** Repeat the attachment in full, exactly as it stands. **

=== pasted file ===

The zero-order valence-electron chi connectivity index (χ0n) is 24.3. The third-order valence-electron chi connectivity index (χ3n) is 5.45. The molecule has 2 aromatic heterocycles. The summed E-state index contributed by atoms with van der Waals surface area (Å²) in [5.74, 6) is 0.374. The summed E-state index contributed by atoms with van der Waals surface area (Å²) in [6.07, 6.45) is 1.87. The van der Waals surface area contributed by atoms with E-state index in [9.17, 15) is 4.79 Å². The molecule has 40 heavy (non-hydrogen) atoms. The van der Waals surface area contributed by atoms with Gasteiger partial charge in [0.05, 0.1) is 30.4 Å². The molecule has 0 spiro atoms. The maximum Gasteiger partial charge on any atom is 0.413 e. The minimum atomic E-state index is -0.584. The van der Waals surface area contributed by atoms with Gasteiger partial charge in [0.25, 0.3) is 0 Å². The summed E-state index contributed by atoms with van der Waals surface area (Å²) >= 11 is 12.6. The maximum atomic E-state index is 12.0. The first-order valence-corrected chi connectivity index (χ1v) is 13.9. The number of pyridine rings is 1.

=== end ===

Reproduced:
The zero-order valence-electron chi connectivity index (χ0n) is 24.3. The third-order valence-electron chi connectivity index (χ3n) is 5.45. The molecule has 2 aromatic heterocycles. The summed E-state index contributed by atoms with van der Waals surface area (Å²) in [5.74, 6) is 0.374. The summed E-state index contributed by atoms with van der Waals surface area (Å²) in [6.07, 6.45) is 1.87. The van der Waals surface area contributed by atoms with E-state index in [9.17, 15) is 4.79 Å². The molecule has 40 heavy (non-hydrogen) atoms. The van der Waals surface area contributed by atoms with Gasteiger partial charge in [0.05, 0.1) is 30.4 Å². The molecule has 0 spiro atoms. The maximum Gasteiger partial charge on any atom is 0.413 e. The minimum atomic E-state index is -0.584. The van der Waals surface area contributed by atoms with Gasteiger partial charge in [0.25, 0.3) is 0 Å². The summed E-state index contributed by atoms with van der Waals surface area (Å²) >= 11 is 12.6. The maximum atomic E-state index is 12.0. The first-order valence-corrected chi connectivity index (χ1v) is 13.9. The number of pyridine rings is 1.